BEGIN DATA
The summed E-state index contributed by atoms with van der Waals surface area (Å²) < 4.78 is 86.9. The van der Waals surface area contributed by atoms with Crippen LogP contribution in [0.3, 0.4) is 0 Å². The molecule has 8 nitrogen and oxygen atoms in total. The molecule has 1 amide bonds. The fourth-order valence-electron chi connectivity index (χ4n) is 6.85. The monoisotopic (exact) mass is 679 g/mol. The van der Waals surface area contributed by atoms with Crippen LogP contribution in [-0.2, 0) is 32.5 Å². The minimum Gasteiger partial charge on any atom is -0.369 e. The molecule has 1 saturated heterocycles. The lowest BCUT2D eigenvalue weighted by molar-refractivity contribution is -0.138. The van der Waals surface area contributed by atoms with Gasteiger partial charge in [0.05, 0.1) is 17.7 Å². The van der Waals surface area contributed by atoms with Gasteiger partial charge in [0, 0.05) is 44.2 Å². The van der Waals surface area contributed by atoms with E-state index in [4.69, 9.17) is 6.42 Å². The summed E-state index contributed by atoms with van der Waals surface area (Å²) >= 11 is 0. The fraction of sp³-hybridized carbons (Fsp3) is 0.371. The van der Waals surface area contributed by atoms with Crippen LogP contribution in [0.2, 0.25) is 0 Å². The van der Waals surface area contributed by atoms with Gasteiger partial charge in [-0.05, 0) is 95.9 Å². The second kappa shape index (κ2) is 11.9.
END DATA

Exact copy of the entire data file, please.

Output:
The summed E-state index contributed by atoms with van der Waals surface area (Å²) < 4.78 is 86.9. The van der Waals surface area contributed by atoms with Crippen LogP contribution in [0.3, 0.4) is 0 Å². The molecule has 8 nitrogen and oxygen atoms in total. The molecule has 1 amide bonds. The fourth-order valence-electron chi connectivity index (χ4n) is 6.85. The monoisotopic (exact) mass is 679 g/mol. The van der Waals surface area contributed by atoms with Crippen LogP contribution in [-0.2, 0) is 32.5 Å². The minimum Gasteiger partial charge on any atom is -0.369 e. The molecule has 1 saturated heterocycles. The lowest BCUT2D eigenvalue weighted by molar-refractivity contribution is -0.138. The van der Waals surface area contributed by atoms with Gasteiger partial charge in [0.05, 0.1) is 17.7 Å². The van der Waals surface area contributed by atoms with Gasteiger partial charge in [0, 0.05) is 44.2 Å². The van der Waals surface area contributed by atoms with E-state index in [4.69, 9.17) is 6.42 Å². The summed E-state index contributed by atoms with van der Waals surface area (Å²) >= 11 is 0. The fraction of sp³-hybridized carbons (Fsp3) is 0.371. The van der Waals surface area contributed by atoms with Crippen LogP contribution in [0.2, 0.25) is 0 Å². The van der Waals surface area contributed by atoms with Gasteiger partial charge in [-0.05, 0) is 95.9 Å². The second kappa shape index (κ2) is 11.9.